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Researchers Set Out to Discover How Religion Impacts Morality — and What They Found Might Surprise You

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"To our knowledge, it's the first study that directly assesses how morality plays out in people's everyday lived experience."

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A recently released study found that being a religious or faithful person doesn't necessarily make you more well-behaved, though there are important differences between how the religious and nonreligious emotionally process moral and immoral acts.

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The results of the study, titled, "Morality in Everyday Life, which were published in the journal Science this month, found that there was no significant disparity between believers and nonbelievers when it came to the quality or number of moral acts, according to the Daily Mail.

While the results might lead some to dismiss the purported benefits of personal faith, there is one caveat worth noting: religious people were found to have more pride and gratitude when they committed moral acts.

They were also embarrassed and disgusted more than their nonbelieving counterparts when they committed immoral acts, the outlet reported.

"To our knowledge, it's the first study that directly assesses how morality plays out in people's everyday lived experience," University of Illinois psychologist Linda Skitka, who coauthored the study, said in a statement.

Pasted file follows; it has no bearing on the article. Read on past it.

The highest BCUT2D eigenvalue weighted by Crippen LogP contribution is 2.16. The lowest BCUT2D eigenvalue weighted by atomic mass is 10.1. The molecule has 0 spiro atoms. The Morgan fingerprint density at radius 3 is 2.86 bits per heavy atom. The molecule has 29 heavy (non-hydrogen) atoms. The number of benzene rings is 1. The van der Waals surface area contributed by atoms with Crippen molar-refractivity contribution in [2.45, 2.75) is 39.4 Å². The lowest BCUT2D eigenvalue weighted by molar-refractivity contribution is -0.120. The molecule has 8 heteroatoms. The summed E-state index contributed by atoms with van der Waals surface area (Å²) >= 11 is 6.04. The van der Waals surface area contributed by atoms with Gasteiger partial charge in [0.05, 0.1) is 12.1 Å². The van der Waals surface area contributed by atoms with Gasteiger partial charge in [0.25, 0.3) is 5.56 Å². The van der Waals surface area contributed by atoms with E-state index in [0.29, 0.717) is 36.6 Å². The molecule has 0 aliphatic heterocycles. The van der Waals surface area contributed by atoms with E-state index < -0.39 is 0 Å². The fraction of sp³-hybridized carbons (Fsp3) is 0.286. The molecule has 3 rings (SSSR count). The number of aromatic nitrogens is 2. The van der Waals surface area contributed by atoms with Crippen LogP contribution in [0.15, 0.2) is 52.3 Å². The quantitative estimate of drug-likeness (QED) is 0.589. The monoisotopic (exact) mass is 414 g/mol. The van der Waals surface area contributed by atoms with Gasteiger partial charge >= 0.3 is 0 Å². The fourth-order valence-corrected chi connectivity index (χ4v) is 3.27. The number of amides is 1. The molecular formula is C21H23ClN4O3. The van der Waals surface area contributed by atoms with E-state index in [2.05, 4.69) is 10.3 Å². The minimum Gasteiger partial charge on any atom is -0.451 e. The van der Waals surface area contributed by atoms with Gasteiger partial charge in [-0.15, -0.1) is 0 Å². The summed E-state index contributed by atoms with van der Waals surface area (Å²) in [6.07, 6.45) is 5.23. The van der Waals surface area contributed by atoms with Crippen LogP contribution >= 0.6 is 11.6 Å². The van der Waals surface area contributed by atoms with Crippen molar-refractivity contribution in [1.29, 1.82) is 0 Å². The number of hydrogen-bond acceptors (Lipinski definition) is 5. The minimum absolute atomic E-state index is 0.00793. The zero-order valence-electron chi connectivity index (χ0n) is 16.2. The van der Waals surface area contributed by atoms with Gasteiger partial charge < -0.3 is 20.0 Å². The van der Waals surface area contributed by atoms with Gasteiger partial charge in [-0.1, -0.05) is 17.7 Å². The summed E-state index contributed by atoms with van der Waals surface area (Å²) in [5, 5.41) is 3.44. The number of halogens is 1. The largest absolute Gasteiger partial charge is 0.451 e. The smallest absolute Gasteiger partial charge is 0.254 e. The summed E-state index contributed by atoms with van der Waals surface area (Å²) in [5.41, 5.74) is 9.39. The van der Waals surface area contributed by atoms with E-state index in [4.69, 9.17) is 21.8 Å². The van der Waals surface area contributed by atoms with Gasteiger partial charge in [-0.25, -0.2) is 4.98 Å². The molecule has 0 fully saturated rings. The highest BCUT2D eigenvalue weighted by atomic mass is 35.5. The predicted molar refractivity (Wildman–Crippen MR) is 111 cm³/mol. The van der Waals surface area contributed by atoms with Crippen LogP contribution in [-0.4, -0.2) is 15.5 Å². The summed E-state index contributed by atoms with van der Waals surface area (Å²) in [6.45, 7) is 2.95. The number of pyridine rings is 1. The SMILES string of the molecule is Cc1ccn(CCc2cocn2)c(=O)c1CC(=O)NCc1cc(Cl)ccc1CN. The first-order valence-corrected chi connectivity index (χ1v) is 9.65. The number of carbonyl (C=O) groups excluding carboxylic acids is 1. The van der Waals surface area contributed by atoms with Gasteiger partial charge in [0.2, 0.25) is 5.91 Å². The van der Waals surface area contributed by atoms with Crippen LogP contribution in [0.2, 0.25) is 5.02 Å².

To obtain the results, researchers used smartphone analysis to reach out to 1,252 adults ages 18 to 68. Over a three-day period, these individuals � from America and Canada � were given five signals that asked them to answer questions about moral and immoral acts they participated in or observed in the past hour.

"The science of morality has drawn heavily on well-controlled but artificial laboratory settings," reads the study's abstract. "To study everyday morality, we repeatedly assessed moral or immoral acts and experiences in a large ... sample using ecological momentary assessment."

The study's central take away is that, despite having theological differences, believers and nonbelievers were found to have much more in common when it comes to morality's role in everyday life than some might otherwise assume.

"By studying how people themselves describe their moral and immoral experiences, instead of examining reactions to artificial examples in a lab, we have gained a much richer and more nuanced understanding of what makes up the moral fabric of everyday experience," Skitka said.

The researcher coauthored the study with Daniel Wisneski, a University of Illinois at Chicago doctoral graduate in psychology, Wilhelm Hofmann of the University of Cologne, and Mark Brandt of Tilburg University.

(H/T: Daily Mail)

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